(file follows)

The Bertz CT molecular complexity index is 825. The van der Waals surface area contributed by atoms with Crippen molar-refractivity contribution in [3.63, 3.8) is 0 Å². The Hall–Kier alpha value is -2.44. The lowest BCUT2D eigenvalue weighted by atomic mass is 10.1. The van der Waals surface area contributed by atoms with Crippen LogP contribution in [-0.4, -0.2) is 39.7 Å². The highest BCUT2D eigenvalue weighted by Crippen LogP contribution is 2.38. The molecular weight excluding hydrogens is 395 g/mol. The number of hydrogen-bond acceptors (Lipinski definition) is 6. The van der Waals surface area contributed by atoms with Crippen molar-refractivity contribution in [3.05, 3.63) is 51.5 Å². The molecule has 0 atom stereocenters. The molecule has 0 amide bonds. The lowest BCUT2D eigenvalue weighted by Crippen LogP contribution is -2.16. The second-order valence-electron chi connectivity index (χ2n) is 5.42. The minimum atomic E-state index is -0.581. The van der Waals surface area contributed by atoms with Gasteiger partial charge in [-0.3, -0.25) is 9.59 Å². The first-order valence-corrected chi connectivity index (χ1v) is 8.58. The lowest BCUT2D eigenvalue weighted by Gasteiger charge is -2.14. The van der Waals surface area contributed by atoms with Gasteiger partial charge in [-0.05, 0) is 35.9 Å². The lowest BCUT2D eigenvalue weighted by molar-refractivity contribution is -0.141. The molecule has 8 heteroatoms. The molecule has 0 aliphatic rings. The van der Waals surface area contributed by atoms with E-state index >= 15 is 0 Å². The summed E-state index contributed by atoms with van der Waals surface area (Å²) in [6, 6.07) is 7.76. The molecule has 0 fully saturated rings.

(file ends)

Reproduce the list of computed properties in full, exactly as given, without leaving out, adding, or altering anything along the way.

The Bertz CT molecular complexity index is 825. The van der Waals surface area contributed by atoms with Crippen molar-refractivity contribution in [3.63, 3.8) is 0 Å². The Hall–Kier alpha value is -2.44. The lowest BCUT2D eigenvalue weighted by atomic mass is 10.1. The van der Waals surface area contributed by atoms with Crippen LogP contribution in [-0.4, -0.2) is 39.7 Å². The highest BCUT2D eigenvalue weighted by Crippen LogP contribution is 2.38. The molecular weight excluding hydrogens is 395 g/mol. The number of hydrogen-bond acceptors (Lipinski definition) is 6. The van der Waals surface area contributed by atoms with Crippen molar-refractivity contribution in [3.05, 3.63) is 51.5 Å². The molecule has 0 atom stereocenters. The molecule has 0 amide bonds. The lowest BCUT2D eigenvalue weighted by Crippen LogP contribution is -2.16. The second-order valence-electron chi connectivity index (χ2n) is 5.42. The minimum atomic E-state index is -0.581. The van der Waals surface area contributed by atoms with Gasteiger partial charge in [-0.3, -0.25) is 9.59 Å². The first-order valence-corrected chi connectivity index (χ1v) is 8.58. The lowest BCUT2D eigenvalue weighted by Gasteiger charge is -2.14. The van der Waals surface area contributed by atoms with Gasteiger partial charge in [-0.05, 0) is 35.9 Å². The lowest BCUT2D eigenvalue weighted by molar-refractivity contribution is -0.141. The molecule has 8 heteroatoms. The molecule has 0 aliphatic rings. The van der Waals surface area contributed by atoms with E-state index >= 15 is 0 Å². The summed E-state index contributed by atoms with van der Waals surface area (Å²) in [6, 6.07) is 7.76. The molecule has 0 fully saturated rings.